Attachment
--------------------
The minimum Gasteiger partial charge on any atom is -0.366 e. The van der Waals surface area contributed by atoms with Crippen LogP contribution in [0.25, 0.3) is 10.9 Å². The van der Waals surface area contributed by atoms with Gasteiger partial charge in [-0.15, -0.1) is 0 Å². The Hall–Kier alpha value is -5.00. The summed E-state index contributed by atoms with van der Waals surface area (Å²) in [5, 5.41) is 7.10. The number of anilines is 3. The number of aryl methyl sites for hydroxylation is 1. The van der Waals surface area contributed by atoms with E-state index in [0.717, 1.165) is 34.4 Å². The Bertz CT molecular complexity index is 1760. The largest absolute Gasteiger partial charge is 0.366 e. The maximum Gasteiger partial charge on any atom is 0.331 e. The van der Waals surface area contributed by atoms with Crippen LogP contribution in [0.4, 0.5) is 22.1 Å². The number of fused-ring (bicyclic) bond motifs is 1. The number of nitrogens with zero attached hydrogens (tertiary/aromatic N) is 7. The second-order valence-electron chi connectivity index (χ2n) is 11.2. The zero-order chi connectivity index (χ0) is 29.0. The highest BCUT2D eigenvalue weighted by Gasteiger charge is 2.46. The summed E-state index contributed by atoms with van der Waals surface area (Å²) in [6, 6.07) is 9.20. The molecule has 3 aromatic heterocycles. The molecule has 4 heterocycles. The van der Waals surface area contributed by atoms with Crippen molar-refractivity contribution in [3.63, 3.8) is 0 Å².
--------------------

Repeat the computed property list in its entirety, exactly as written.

The minimum Gasteiger partial charge on any atom is -0.366 e. The van der Waals surface area contributed by atoms with Crippen LogP contribution in [0.25, 0.3) is 10.9 Å². The van der Waals surface area contributed by atoms with Gasteiger partial charge in [-0.15, -0.1) is 0 Å². The Hall–Kier alpha value is -5.00. The summed E-state index contributed by atoms with van der Waals surface area (Å²) in [5, 5.41) is 7.10. The number of anilines is 3. The number of aryl methyl sites for hydroxylation is 1. The van der Waals surface area contributed by atoms with E-state index in [0.717, 1.165) is 34.4 Å². The Bertz CT molecular complexity index is 1760. The largest absolute Gasteiger partial charge is 0.366 e. The maximum Gasteiger partial charge on any atom is 0.331 e. The van der Waals surface area contributed by atoms with Crippen LogP contribution in [0.4, 0.5) is 22.1 Å². The number of fused-ring (bicyclic) bond motifs is 1. The number of nitrogens with zero attached hydrogens (tertiary/aromatic N) is 7. The second-order valence-electron chi connectivity index (χ2n) is 11.2. The zero-order chi connectivity index (χ0) is 29.0. The highest BCUT2D eigenvalue weighted by Gasteiger charge is 2.46. The summed E-state index contributed by atoms with van der Waals surface area (Å²) in [6, 6.07) is 9.20. The molecule has 3 aromatic heterocycles. The molecule has 4 heterocycles. The van der Waals surface area contributed by atoms with Crippen molar-refractivity contribution in [3.63, 3.8) is 0 Å².